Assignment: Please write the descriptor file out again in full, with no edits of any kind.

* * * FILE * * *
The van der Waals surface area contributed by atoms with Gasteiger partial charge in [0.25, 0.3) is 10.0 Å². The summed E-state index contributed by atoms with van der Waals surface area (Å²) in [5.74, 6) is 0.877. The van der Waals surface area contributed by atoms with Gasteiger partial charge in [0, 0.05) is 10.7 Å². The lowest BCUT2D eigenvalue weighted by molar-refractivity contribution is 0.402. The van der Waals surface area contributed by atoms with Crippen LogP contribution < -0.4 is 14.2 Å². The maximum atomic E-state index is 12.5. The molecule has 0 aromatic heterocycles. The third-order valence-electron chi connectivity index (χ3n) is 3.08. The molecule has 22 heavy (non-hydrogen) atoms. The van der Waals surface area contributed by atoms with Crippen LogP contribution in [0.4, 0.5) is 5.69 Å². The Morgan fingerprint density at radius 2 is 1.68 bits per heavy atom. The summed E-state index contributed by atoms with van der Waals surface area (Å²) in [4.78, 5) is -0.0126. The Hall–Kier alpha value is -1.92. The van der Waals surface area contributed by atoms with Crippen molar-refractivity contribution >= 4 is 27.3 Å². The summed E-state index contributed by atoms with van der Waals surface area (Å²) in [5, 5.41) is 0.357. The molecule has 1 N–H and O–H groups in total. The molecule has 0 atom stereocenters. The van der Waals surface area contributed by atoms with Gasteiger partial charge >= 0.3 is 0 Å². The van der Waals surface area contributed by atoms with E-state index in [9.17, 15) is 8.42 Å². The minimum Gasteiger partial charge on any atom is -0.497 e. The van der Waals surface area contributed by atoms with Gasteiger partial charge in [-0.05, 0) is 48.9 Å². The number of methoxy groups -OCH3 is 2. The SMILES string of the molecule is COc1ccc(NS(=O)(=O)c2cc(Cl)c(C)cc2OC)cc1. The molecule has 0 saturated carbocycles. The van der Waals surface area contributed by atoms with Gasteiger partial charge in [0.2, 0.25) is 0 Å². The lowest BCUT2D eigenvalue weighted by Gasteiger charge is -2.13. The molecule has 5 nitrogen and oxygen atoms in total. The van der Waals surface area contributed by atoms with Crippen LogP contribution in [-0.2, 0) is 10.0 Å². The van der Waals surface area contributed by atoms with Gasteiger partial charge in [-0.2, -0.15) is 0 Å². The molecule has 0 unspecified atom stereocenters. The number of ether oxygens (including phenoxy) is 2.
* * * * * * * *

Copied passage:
The van der Waals surface area contributed by atoms with Gasteiger partial charge in [0.25, 0.3) is 10.0 Å². The summed E-state index contributed by atoms with van der Waals surface area (Å²) in [5.74, 6) is 0.877. The van der Waals surface area contributed by atoms with Gasteiger partial charge in [0, 0.05) is 10.7 Å². The lowest BCUT2D eigenvalue weighted by molar-refractivity contribution is 0.402. The van der Waals surface area contributed by atoms with Crippen LogP contribution < -0.4 is 14.2 Å². The maximum atomic E-state index is 12.5. The molecule has 0 aromatic heterocycles. The third-order valence-electron chi connectivity index (χ3n) is 3.08. The molecule has 22 heavy (non-hydrogen) atoms. The van der Waals surface area contributed by atoms with Crippen LogP contribution in [0.4, 0.5) is 5.69 Å². The Morgan fingerprint density at radius 2 is 1.68 bits per heavy atom. The summed E-state index contributed by atoms with van der Waals surface area (Å²) in [4.78, 5) is -0.0126. The Hall–Kier alpha value is -1.92. The van der Waals surface area contributed by atoms with Crippen molar-refractivity contribution >= 4 is 27.3 Å². The summed E-state index contributed by atoms with van der Waals surface area (Å²) in [5, 5.41) is 0.357. The molecule has 1 N–H and O–H groups in total. The molecule has 0 atom stereocenters. The van der Waals surface area contributed by atoms with Gasteiger partial charge >= 0.3 is 0 Å². The van der Waals surface area contributed by atoms with E-state index in [9.17, 15) is 8.42 Å². The minimum Gasteiger partial charge on any atom is -0.497 e. The van der Waals surface area contributed by atoms with Gasteiger partial charge in [-0.05, 0) is 48.9 Å². The number of methoxy groups -OCH3 is 2. The SMILES string of the molecule is COc1ccc(NS(=O)(=O)c2cc(Cl)c(C)cc2OC)cc1. The molecule has 0 saturated carbocycles. The van der Waals surface area contributed by atoms with Gasteiger partial charge in [0.2, 0.25) is 0 Å². The lowest BCUT2D eigenvalue weighted by Gasteiger charge is -2.13. The molecule has 5 nitrogen and oxygen atoms in total. The van der Waals surface area contributed by atoms with Crippen LogP contribution in [-0.2, 0) is 10.0 Å². The van der Waals surface area contributed by atoms with Gasteiger partial charge in [-0.2, -0.15) is 0 Å². The molecule has 0 unspecified atom stereocenters. The number of ether oxygens (including phenoxy) is 2.